What languages were available in your high school? In college? It seems like the options have recently been changing and increasing. My high school’s standard offering was Spanish, French, and German. Oh, and Latin. I was one of the language nerds among the future doctors and lawyers that wanted to study a “dead” language. But over the last 15 years, U.S. college and even high school language programs have shifted focus to include languages like Arabic, Chinese, Russian, and Turkish. These changes reflect expanding business and education opportunities across the world, increased globally shared information, and, of course, national security interests.
At DLS, much of our training and development serve U.S. government/military personnel. So, we often receive requests for “critical” language materials. “Critical” languages are those the government deems most useful in terms of U.S. national security. Some of the more recently designated critical languages are spoken in areas of the world, where teaching the local language to foreigners was not done on a large scale. Its been exciting to learn about languages I didn’t know existed when I was memorizing German cases and Latin declensions. Who doesn’t love theoretical syntax? But we’ve also bumped up against obstacles inherent to developing materials for some of these less commonly taught languages.
Many debatably tried-and-true learning materials exist for languages like English, Italian, and Spanish because people have been teaching these languages to foreigners for centuries. If you’ve taught these languages, you know you have plenty of dictionaries, grammar books, teacher manuals, videos, and audios. Not to mention all the websites and online resources. Workplaces and media standardize and broadly follow spelling and grammar rules in these places. Teaching these languages to non-native speakers has a long tradition and most universities have programs dedicated to training language teachers for this purpose.
Developing Somali Curriculum
However, several recent and current critical languages have limited materials and a less pronounced teaching tradition. For example, we recently developed a Somali language curriculum for the Defense Language Institute (DLI). The project challenged us to create a more complete classroom curriculum than any that had been developed. We were fortunate to have native-speaking developers who were experienced and knowledgeable in Somali and language teaching, but that can be a narrow pool for some critical languages. There were thick books of verb conjugation charts written by Somali professors years before and language “guides” written by other foreigners who had learned Somali. Also, several Somali teachers who had taught U.S. government personnel answered the need by creating textbooks and dictionaries, so we could access some of those. Not all grammatical rules in Somali have been defined, and complete published versions of such explanations are hard to come by.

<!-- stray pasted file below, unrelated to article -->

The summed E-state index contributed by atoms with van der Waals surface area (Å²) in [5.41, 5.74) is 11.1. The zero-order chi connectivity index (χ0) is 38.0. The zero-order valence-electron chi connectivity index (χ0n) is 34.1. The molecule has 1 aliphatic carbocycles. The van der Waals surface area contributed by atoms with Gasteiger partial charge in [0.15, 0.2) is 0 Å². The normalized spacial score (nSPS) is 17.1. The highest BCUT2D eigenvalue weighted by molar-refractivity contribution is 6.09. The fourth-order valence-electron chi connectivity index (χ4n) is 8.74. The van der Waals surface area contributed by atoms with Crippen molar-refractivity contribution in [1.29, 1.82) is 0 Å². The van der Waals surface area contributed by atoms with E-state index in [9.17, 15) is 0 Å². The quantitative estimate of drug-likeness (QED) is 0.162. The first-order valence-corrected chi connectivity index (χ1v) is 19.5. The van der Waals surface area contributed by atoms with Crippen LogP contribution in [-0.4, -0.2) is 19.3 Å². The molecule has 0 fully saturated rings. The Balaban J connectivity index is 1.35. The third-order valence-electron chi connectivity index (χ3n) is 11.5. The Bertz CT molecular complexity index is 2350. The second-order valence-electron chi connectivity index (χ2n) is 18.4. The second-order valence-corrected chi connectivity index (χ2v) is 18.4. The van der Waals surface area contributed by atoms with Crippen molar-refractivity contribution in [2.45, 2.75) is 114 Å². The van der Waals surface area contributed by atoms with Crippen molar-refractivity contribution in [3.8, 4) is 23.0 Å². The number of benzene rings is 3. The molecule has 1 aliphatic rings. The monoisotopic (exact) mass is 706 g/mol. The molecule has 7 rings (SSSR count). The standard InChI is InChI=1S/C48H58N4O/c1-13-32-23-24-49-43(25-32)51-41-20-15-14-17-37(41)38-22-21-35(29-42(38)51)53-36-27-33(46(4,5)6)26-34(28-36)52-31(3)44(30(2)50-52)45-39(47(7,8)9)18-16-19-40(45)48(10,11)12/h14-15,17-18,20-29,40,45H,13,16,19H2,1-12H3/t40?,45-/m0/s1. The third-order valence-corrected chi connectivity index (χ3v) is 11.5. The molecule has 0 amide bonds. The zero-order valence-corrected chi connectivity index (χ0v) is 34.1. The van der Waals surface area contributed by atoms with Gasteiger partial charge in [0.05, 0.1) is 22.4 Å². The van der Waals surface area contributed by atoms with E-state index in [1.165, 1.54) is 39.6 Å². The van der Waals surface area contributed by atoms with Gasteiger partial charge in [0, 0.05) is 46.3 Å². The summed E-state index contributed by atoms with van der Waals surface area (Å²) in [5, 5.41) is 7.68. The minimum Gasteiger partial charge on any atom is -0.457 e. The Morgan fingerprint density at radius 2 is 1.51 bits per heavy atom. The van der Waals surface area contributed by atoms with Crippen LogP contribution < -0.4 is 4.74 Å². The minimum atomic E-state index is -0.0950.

So, how do you develop language training materials for foreign language learners in languages that have few standardized materials available (and maybe unstandardized or undefined rules)?
- Network through the community to access materials and expertise that already exist
- Structure development teams to include a variety of qualifications and aptitudes.
- native speakers of the target language
- experienced teachers of the target language
- native English and strong language learning and teaching background
- experience learning the target language as a non-native speaker
- experience teaching advanced English grammar
- linguistics training
- strong analytical skills
- Maintain a development and quality control process that prevents sidelining input from non-native team members because it’s from a non-native.
- Set up an external review process where qualified native-speakers provide feedback and engage in finding answers with developers.
- Set up a piloting process in which classroom feedback from students and instructors identifies where the curriculum causes confusion and misunderstanding.
- Plan to execute multiple rounds of revision.
The finished Somali product went over well with our team and the client. It is currently in use by multiple government agencies as a first-of-its-kind, classroom-friendly curriculum. Whenever we create a curriculum for less commonly taught languages with limited materials, we can adapt and improve our system. Continually revisiting our approach is necessary to remain relevant in providing critical language products for national government organizations. Who knows how global dynamics will change in the next 10, 20, or 50 years, or what effect business, communications, and national security trends will have on language learning and the language industry? One day Somali language courses may dominate the electives list when your kids’ kids are in high school. In the meantime, we’ll hone our theoretical syntax skills for the next curriculum development challenge.
By Julie Millet